Buddhist MalaThe Buddhist Mala is one of the most common tools for Buddhist practice. It is used for counting the times of Buddha’s name recitation or mantra chanting. According to Supplement to the Biographies of Eminent Monks, the Buddhist Mala has been used by Chinese Buddhists for counting recitation for over a thousand years, beginning with the Tang Dynasty.
The origin of the Buddhist Mala is recorded in detail in the Scripture of the Seeds of the Soapberry. There was once a king named Virudhaka. He suffered from anxiety and eating and sleeping disorders due to constant worries about domestic problems such as wars, poverty, and diseases, etc. He asked the Buddha to teach him an expedient method so that he could keep practicing under such conditions. The Buddha suggested him to string together 108 soapberry seeds to make a mala so that he could carry it with him. When he felt agitated, no matter what he was doing, he could recite the Buddha’s name while sliding his fingers from bead to bead. In this way, he could calm down, thereby receivinginvaluable merit from the practice.
Though a mala string normally consists of 108 beads, according to the Scripture of the Seeds of the Soapberry, there are variations in the number of beads. Twenty-one, fifty-four, and 108 are common numbers, with each number embodying a unique meaning.
For example, the number twenty-one represents ten grounds plus ten perfections, plus Buddhahood; fifty-four symbolizes ten devout minds, ten abidings, ten practices, ten merit transfers , ten grounds, and the four wholesome roots; and 108 signifies one hundred eight kinds of samādhi to eliminate 108 kinds of vexations.
The Sutra also recorded that there were various kinds of materials for mala beads, such as gold, silver, brass, iron, stone, crystal, seeds of soapberry, seeds of lotus, etc. Nowadays, mala beads are commonly made of seeds of sacred fig, sandalwood, crystal, beeswax, plastic, jade, etc.
Whether it is a wrist mala of 21 beads, a carrying mala of 54 beads, or long mala of 108 beads, the way to use the mala is the same. First, hang the mala beads between the first and second knuckle of the index finger in one hand. Then, the thumb slides bead by bead, rotating the mala inward facing thes the body. Every time you slide one bead, recite the Buddha’s name once.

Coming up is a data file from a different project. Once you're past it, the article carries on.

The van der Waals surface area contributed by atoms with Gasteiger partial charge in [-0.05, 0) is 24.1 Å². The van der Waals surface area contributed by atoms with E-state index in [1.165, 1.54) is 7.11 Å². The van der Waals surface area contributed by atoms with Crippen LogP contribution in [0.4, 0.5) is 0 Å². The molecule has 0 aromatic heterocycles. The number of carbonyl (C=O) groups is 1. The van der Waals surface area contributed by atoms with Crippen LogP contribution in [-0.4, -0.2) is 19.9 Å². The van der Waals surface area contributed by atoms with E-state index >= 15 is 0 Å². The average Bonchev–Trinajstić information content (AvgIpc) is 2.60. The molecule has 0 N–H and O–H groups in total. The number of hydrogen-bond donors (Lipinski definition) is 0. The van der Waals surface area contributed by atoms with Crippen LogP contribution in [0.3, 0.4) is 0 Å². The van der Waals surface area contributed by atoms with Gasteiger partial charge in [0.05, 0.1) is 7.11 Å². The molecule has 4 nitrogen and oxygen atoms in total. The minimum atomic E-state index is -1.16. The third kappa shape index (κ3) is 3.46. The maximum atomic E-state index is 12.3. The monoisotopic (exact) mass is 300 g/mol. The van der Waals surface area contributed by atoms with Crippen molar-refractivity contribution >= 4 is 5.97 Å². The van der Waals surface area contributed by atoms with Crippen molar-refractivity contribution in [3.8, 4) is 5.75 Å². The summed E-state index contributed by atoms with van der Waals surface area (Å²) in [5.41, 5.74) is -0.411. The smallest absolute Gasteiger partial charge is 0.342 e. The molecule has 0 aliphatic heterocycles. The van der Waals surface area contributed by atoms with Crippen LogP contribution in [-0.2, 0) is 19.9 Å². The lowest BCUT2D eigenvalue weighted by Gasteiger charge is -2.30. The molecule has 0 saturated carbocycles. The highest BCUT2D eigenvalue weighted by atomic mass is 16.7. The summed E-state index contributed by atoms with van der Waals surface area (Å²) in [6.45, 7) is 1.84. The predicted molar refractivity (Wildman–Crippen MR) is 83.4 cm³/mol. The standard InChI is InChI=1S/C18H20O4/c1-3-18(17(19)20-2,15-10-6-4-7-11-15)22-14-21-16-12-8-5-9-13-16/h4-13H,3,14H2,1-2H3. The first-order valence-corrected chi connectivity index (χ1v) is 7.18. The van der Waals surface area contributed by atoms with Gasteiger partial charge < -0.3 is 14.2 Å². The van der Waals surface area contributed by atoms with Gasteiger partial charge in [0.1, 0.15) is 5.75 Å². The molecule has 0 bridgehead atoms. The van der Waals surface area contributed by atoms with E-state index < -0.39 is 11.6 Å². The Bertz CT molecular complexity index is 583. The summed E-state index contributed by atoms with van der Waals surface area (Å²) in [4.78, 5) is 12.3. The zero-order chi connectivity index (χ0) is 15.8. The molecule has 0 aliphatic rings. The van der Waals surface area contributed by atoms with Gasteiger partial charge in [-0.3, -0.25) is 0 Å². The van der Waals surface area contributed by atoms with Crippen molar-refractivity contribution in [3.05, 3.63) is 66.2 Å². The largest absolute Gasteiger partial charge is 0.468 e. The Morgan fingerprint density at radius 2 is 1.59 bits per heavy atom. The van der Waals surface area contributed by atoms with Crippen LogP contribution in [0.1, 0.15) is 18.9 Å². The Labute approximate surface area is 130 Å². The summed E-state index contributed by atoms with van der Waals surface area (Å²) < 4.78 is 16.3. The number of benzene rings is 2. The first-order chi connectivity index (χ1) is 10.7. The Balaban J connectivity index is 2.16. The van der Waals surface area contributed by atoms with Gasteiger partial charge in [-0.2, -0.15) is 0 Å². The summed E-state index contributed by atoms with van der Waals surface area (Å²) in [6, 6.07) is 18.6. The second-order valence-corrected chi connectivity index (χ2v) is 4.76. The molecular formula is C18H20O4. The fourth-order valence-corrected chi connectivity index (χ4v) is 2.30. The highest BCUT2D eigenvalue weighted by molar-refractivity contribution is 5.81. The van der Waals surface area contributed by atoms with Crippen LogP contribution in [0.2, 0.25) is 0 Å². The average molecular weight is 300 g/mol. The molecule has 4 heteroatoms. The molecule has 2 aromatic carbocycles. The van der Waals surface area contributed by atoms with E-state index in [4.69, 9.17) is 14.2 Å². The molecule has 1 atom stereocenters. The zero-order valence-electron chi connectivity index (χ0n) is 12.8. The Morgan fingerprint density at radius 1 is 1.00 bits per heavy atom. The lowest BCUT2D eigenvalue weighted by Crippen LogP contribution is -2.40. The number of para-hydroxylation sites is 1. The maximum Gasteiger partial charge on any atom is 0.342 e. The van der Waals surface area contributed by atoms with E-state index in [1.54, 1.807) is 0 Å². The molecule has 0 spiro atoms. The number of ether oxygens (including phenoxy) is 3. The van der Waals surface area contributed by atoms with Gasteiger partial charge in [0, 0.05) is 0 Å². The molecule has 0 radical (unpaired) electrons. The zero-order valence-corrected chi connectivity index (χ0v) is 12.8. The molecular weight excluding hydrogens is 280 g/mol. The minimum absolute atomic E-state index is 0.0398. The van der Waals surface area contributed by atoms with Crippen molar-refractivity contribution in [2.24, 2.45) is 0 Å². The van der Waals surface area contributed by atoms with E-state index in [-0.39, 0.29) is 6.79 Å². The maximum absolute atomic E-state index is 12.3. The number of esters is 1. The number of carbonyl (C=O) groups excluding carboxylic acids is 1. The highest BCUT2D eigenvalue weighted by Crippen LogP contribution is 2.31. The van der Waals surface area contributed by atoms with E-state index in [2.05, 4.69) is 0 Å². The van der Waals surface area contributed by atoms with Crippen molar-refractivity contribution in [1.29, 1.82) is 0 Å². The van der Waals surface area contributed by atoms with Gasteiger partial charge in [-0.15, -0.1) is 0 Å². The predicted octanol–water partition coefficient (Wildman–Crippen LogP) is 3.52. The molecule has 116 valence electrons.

When you are using a long mala with 108 beads, you can also rotate it with both hands. First, hold the mala on the fingertips of both hands and turn the mala into a shape of a horizontal 8. Each time you recite the Buddha’s name , the thumbs of both hands simultaneously slide one bead.
If you want to count the number of recitation times, you can use a mala with a head bead, which is shaped differently from the other beads, or possesses a knot. Start sliding from the head bead; after sliding through all the beads, you will know how many instances of the Buddha’s name you have recited.
Mala beads make it easy to practice because you can take them with you anywhere. When you are not using it, you can simply wear a short mala on the wrist until the next time you need to use it. It is suggested to place the long mala with 108 breads in a bag or pocket. Lay practitioners ought not to wear mala beads on the neck because it is usually the Head Monk or the Abbot of a monastery who would do so. In addition, out of respect for the Buddhist practice, it is better to keep mala beads away from food or other items.
The saying “Never forget to take a mala with you” points to the importance of the mala as a reminder to practice diligently. Whether or not we actually use a mala in practice is not necessarily the point.
Demonstration of Using Mala Beads
1. Hang the mala on one hand, between the first and second knuckle of the index finger. The thumb slides bead by bead, causing the mala to rotate inward towards the body. As you slide one bead, recite the Buddha’s name one time.
2. When you are not using it, you can wear the mala on yourwrist until the next time you need to use it.
Use a carrying mala in the same way you would use a wrist mala. It is longer and not easily worn on the wrist. It is suggested to put it in a pocket or a bag.
Long Mala with 108 beads：
1. If you would like to use this mala for counting, start rotating it from the head bead—that is, the bead that is shaped differently or has a knot.
2. To make it easier to use the long mala, you can turn the mala into the shape of a horizontal 8 and use both thumbs to slide the beads at the same time.
3. When you are not using it, you may wind the string of beads four to five times and wear it on the wrist. However, putting the mala in a bag is recommended.
(Demonstrated by Ven. Guo Zeng of Dharma Drum Mountain)
Resource: Issue 294 of Life Magazine, Dharma Drum Publishing Corporation
Text: 林鍾妏 (Lin Chung-wen)
Translation: Hsiao Chen-an
Editing: Yeh Shu-jen, Keith Brown